• If you are citizen of an European Union member nation, you may not use this service unless you are at least 16 years old.

  • Want to organize your cloud files? Sign up for a free webinar to see how Dokkio (a new product from PBworks) can help you find, organize, and collaborate on your Drive, Gmail, Dropbox, and Slack files: Weds, May 27 at 2PM Eastern / 11AM Pacific


Page history last edited by Peter Tipton 7 years, 10 months ago

Cove: Pottery at Outsheet Farm

page added July 2012 bt Peter Tipton


 NMR unique identifier 247669 
 Grid Ref  SU84645681
 Start date  before 1625
 End date  after 1660
 OS Raster 2007  modern housing - The Potteries
 OS 3rd ed 25" 1911  
 OS 2nd ed 25" 1896  
OS 1st ed 25" 1880-88  
OS 1st ed 6" 1874  
Census Returns  
Tithe Map  
Old Maps  
Wills & inventories Robert Hall 1633, Robert Hall, 1659
Property Records  
Excavations Jeremy Haslam 1972 
Finds at: Guildford Museum
Site Protection None



























Only one phase of production at Outsheet Farm has been professionally investigated. Jeremy Haslam carried out an excavation shortly after the M3 motorway was opened because David Cleeve,  a sharp-eyed local archaeologist, had spotted what looked like a pottery kiln revealed during motorway construction.   Preliminary documentary evidence about this site has been on this website for a few years now as an answer to Sarah Fry in Borderware Notes & Queries.


Because Felix Holling was still in his final year excavating the  Farnborough Hill site when Jeremy Haslam's investigations were undertaken, there was then as yet no fabric and form characterisations for Borderware to enable Haslam to date his finds.

Haslam therefore concluded in his 1975 paper in Post-Medieval Archaeology:

     "pottery finds from the site are from a single 'closed' group and are therefore of roughly similar date. There is no internal dating evidence for these finds, but a fairly accurate date range can be derived from the several parallels of their forms with other more readily dateable ceramic items. The most reliable is the remarkable parallelism in shape between the mugs and cups produced on this site (which formed a fairly specialized and important item of manufacture) and the dated vessels of very similar shape produced in Southwark and/or Lambeth in decorated tin-glazed earthenware."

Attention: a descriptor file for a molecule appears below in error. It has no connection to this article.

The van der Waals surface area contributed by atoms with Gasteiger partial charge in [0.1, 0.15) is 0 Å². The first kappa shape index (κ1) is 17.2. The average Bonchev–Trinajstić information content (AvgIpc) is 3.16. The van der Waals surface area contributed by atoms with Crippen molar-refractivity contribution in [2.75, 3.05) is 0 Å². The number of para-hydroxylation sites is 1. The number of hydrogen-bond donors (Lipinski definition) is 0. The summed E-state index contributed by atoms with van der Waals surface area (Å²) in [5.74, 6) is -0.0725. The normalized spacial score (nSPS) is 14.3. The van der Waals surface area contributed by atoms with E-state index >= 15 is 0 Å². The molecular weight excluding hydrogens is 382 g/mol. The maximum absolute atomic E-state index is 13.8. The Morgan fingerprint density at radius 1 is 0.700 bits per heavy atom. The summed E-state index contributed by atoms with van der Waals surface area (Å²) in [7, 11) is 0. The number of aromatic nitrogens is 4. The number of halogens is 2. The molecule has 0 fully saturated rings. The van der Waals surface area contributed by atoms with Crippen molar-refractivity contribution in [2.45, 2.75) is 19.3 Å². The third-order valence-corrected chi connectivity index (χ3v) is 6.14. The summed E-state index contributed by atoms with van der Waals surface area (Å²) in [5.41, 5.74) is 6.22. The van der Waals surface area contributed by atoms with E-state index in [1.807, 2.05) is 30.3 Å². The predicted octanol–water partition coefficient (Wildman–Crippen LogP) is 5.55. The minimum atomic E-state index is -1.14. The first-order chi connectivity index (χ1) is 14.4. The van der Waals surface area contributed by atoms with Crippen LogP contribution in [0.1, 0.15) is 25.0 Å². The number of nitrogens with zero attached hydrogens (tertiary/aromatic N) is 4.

Haslam's finds were presented to the Guildford Museum and are in storage in Cranleigh.  The Farnborough Hill finds have now been fully professionally characterised by Jacqui Pearce (Museum of London Archaeology) as a result of a five year project sponsored by Guildford Museum and MOLA, and funded by the the Heritage Lottery Fund and a large number of other supporters.  The results can be read in Jacqui's book Pots and Potters in Tudor Hampshire, available from Guildford Museum or the Museum of London.


A thorough modern investigation of the Outsheet Pottery finds is urgently required to take the study of 'Surrey-Hampshire border ware' into the 1600s since there are only very few groupings of finds that can be directly related to potteries worked by potters who can be readily identified from documentary sources.   It is a very great pity that the pottery now obliterated by the path of the M3 was not investigated further, however briefly, at the time.  It is apparent from Haslam's conclusions that the two Robert Halls, father and son, were experimenting with new ceramic technology.  This should now be viewed in the light of Jacqui Pearce's recent conclusions regarding the import of 16th century ceramic technology from the Rhineland to Farnborough Hill.


Back to Borderware Notes & Queries

Back to Borderware after 1700

Comments (0)

You don't have permission to comment on this page.